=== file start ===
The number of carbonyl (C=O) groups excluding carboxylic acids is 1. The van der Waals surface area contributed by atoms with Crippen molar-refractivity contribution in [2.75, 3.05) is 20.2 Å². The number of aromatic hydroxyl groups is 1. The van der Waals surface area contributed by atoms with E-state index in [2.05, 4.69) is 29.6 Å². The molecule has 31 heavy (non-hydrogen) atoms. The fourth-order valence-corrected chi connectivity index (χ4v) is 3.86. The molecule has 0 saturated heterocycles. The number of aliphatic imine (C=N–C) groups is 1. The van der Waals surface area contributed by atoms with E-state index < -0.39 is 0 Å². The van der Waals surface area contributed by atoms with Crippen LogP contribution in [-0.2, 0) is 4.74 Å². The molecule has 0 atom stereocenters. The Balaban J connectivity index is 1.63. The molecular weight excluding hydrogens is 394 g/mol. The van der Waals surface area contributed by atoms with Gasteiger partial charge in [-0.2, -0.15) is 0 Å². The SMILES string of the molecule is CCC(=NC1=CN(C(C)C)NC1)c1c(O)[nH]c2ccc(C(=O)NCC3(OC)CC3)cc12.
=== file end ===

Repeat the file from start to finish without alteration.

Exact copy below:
The number of carbonyl (C=O) groups excluding carboxylic acids is 1. The van der Waals surface area contributed by atoms with Crippen molar-refractivity contribution in [2.75, 3.05) is 20.2 Å². The number of aromatic hydroxyl groups is 1. The van der Waals surface area contributed by atoms with E-state index in [2.05, 4.69) is 29.6 Å². The molecule has 31 heavy (non-hydrogen) atoms. The fourth-order valence-corrected chi connectivity index (χ4v) is 3.86. The molecule has 0 saturated heterocycles. The number of aliphatic imine (C=N–C) groups is 1. The van der Waals surface area contributed by atoms with E-state index < -0.39 is 0 Å². The van der Waals surface area contributed by atoms with Crippen LogP contribution in [-0.2, 0) is 4.74 Å². The molecule has 0 atom stereocenters. The Balaban J connectivity index is 1.63. The molecular weight excluding hydrogens is 394 g/mol. The van der Waals surface area contributed by atoms with Gasteiger partial charge in [-0.2, -0.15) is 0 Å². The SMILES string of the molecule is CCC(=NC1=CN(C(C)C)NC1)c1c(O)[nH]c2ccc(C(=O)NCC3(OC)CC3)cc12.